According to the latest survey by PANAROMATR, a prestigious Ankara-based research centre, 74% of Turks believe that the country is going in the wrong direction, with only 17% thinking it is going in the right direction. 80% of participants felt that the economy is suffering, with only 13% believing it is going well. Most importantly, over half the respondents attribute Turkey’s financial problems to governmental responsibilities. The Turkish economic status, however, should not lead to rushed conclusions of losing government. The possibility that the governing coalition will win is almost ceased. At the same time, the prospect of loss for the opposition still exists. For the government, radical economic rationalization is the only option to put the economy back on the right track. Moreover, a perfect economic storm is approaching in the fall. But rationalization would be irrational due to political and social costs in the short term. Election campaigns will begin in less than eight months. The political and economic calendar will squeeze most of the remaining policy options, and Turkey will more likely head towards elections with the current political and economic approach.”

Taha Ozhan, Research Director, Ankara Institute

In the tripartite memorandum, Kurd’s extradition is the Gordian knot

“Sweden and especially Finland feel they can fulfil their commitments in the memorandum with Turkey without significant policy changes. Indeed, Finnish leaders have said that Finnish legislation already mostly covers Turkey’s demands, and in the memorandum Finland and Sweden also agreed to resume their arms exports to Turkey. The sticking point is instead Turkey’s demand for the extradition of Kurdish militants. In the memorandum, both Sweden and Finland promised to ‘address Türkiye’s pending deportation or extradition requests of terror suspects expeditiously and thoroughly’. President Erdogan has since declared that Turkey expects Sweden – which is home to far more Kurds than Finland – to extradite 73 Kurdish militants. This is a very specific target Sweden has to reach in order for Turkey to ratify its succession to NATO. To be sure, there will be room for negotiation on the details, but without major Swedish action on the extradition, it is unlikely that Turkey will ratify the two countries’ accession. Given that Turkey will be holding general elections in June 2023 and the Turkish economy is in poor shape, Erdogan is likely to seize on these extraditions – and other tangible issues – to gain popularity with the electorate. It’s important to remember that the Turkish government and the Turkish public alike consider Kurdish militancy a national security threat.”

Elisabeth Braw, Senior Fellow, Foreign and Defense Policy, American Enterprise Institute (AEI)

The Biden-Erdogan meeting: the last tango in Madrid?

The Biden-Erdogan meeting in Madrid has marked a significant, but not new, development in their bilateral relations. Since the beginning of the Ukraine war, Turkey (or Türkiye) has been neglected as a significant player by the US and the EU (although it has the second largest army in NATO). On the one hand, as we look at the matter from this perspective, it makes perfect sense for the presidents of two important NATO states to meet upon the sidelines of the summit. On the other hand, by conditioning Sweden’s and Finland’s accession to the Atlantic Alliance, Turkey may have been perceived as a troublemaker during a time NATO was required to be seen as being strong and united, but this was not the case. This act should have been read as Turkey’s call to its allies to recognise its security issues as a NATO member and not to take relations with Ankara for granted. Separately, there are still pending bilateral issues that need to be resolved between Turkey and the US, with the F16 modernisation and sale to Ankara as the next important step. This would also be in the US national interest. Senator Graham’s visit to Turkey over the weekend has also indicated positive momentum in relations despite their differences. This is an opportunity that needs to be grasped by both sides. This should not be linked to domestic politics in Turkey because the US-Turkey relationship is a far broader matter with a longer-term perspective.”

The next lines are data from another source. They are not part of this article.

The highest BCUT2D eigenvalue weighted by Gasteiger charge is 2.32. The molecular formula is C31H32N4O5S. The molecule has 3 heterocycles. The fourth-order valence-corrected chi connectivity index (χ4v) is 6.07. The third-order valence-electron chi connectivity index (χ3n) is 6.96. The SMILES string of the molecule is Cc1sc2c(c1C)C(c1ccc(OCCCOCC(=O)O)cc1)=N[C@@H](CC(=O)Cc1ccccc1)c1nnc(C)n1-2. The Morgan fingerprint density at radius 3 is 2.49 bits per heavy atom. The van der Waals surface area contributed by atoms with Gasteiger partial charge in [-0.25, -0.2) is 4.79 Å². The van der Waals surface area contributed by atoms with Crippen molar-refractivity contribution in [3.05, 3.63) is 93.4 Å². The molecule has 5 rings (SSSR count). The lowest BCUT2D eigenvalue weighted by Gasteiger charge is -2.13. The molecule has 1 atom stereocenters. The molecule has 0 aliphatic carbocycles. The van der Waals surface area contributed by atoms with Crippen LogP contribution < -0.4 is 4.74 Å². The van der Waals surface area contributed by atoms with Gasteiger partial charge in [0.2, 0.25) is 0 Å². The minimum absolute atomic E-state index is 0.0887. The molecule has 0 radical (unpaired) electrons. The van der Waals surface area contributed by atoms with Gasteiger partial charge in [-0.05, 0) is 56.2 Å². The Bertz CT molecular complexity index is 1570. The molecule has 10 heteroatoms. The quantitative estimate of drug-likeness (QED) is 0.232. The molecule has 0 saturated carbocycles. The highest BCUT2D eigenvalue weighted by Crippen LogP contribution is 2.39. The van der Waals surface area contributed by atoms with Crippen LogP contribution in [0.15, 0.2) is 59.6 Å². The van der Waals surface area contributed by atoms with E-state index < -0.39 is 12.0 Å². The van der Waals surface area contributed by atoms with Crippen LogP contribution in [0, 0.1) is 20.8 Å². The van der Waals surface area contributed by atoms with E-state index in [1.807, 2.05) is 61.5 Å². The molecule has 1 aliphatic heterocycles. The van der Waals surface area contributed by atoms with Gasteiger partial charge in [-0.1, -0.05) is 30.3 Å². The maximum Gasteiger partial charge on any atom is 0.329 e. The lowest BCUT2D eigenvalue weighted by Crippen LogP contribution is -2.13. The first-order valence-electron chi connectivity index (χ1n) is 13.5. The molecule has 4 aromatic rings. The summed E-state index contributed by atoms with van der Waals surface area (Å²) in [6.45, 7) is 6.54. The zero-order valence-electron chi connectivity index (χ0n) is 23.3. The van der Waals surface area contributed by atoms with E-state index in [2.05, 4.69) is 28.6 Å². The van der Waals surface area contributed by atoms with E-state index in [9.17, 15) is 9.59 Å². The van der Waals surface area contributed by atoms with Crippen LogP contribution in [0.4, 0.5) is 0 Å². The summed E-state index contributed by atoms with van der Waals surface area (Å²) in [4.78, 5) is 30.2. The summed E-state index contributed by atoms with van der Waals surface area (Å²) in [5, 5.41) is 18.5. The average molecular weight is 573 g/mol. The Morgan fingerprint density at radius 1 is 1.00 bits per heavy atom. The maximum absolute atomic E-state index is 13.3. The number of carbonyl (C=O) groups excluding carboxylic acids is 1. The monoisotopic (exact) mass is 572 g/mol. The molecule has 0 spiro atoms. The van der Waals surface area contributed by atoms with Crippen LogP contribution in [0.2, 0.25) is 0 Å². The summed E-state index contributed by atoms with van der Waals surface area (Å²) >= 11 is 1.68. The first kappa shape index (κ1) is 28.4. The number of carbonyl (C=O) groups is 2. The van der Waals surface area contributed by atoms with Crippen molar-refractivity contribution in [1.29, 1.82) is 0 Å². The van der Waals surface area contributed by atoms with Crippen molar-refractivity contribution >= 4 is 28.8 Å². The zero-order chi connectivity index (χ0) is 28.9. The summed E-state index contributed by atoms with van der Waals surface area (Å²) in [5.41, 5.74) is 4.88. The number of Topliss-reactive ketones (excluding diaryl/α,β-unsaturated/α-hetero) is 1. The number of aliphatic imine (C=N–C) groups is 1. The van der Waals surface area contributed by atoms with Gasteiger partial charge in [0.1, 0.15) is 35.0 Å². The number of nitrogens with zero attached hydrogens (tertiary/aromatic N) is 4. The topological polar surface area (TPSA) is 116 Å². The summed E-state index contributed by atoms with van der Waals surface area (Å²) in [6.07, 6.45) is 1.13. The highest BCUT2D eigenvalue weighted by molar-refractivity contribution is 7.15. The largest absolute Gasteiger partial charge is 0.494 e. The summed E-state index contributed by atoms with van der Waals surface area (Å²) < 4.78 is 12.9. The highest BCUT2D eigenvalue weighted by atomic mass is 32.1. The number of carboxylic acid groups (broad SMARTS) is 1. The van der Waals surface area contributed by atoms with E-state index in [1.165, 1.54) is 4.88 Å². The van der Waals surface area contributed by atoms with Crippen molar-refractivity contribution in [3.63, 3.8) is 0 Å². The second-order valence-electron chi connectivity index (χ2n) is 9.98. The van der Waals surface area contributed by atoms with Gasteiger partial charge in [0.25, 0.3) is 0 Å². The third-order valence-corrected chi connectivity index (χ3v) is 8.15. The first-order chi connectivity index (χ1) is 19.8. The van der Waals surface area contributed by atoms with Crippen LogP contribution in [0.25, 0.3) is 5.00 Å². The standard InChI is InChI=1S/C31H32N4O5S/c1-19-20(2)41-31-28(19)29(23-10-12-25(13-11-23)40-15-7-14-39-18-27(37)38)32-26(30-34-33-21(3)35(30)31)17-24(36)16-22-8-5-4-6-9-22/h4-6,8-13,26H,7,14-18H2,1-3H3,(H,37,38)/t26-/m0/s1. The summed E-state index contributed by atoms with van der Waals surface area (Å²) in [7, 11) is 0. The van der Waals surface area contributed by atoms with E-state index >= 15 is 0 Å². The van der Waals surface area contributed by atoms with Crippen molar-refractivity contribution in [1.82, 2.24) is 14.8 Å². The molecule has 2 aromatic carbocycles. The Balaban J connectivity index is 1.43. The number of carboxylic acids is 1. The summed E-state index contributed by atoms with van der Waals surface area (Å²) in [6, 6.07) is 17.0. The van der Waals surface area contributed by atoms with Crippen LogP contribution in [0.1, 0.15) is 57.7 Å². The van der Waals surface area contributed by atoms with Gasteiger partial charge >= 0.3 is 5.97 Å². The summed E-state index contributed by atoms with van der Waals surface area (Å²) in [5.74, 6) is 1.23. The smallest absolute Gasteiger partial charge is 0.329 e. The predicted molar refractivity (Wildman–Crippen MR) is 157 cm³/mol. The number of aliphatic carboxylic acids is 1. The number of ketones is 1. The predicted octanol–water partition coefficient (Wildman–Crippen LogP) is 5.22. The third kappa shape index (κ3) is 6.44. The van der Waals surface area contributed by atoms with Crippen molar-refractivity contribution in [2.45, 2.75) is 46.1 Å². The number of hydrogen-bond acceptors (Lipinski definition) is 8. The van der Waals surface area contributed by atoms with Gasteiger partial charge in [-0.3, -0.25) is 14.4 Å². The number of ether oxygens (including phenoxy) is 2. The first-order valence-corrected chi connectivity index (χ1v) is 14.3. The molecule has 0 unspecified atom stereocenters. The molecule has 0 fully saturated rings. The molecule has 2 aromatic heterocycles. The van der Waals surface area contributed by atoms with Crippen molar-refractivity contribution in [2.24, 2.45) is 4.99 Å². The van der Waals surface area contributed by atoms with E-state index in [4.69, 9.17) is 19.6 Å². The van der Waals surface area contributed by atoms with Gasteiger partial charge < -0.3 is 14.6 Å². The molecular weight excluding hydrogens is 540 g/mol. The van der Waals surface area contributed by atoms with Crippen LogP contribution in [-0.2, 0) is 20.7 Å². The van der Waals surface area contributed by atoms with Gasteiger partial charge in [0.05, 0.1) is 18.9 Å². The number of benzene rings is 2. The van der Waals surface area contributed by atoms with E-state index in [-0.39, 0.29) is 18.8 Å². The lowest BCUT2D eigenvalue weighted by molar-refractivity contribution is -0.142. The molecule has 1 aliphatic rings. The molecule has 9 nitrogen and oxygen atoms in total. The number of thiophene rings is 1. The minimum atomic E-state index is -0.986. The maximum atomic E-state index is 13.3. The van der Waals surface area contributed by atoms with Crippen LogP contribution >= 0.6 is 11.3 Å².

Defne Arslan, Senior Director, Atlantic Council in Turkey

Draghi in Ankara: when “pragmatism prevails in Mediterranean affairs”

The Italian Prime Minister Mario Draghi’s visit to Ankara at the beginning of July marks a significant shift after the last year rift in bilateral relations. In the context of the war in Ukraine, Turkey’s efforts to mediate between Moscow and Kyiv and unlock grain supplies have received international praise and support. Nevertheless, Draghi’s meeting with President Recep Tayyip Erdogan sends an additional message: Turkey is an essential partner for Rome in the most crucial issues affecting the broader Mediterranean region. From Libya’s stabilization to the quest for alternative gas supplies to Europe, as well as to the management of migration flows through the eastern corridor, cooperation with Turkey proves to be quite well necessary. Once again, pragmatism prevails in Mediterranean affairs.” 

Valeria Talbot, Co-Head, MENA Centre, ISPI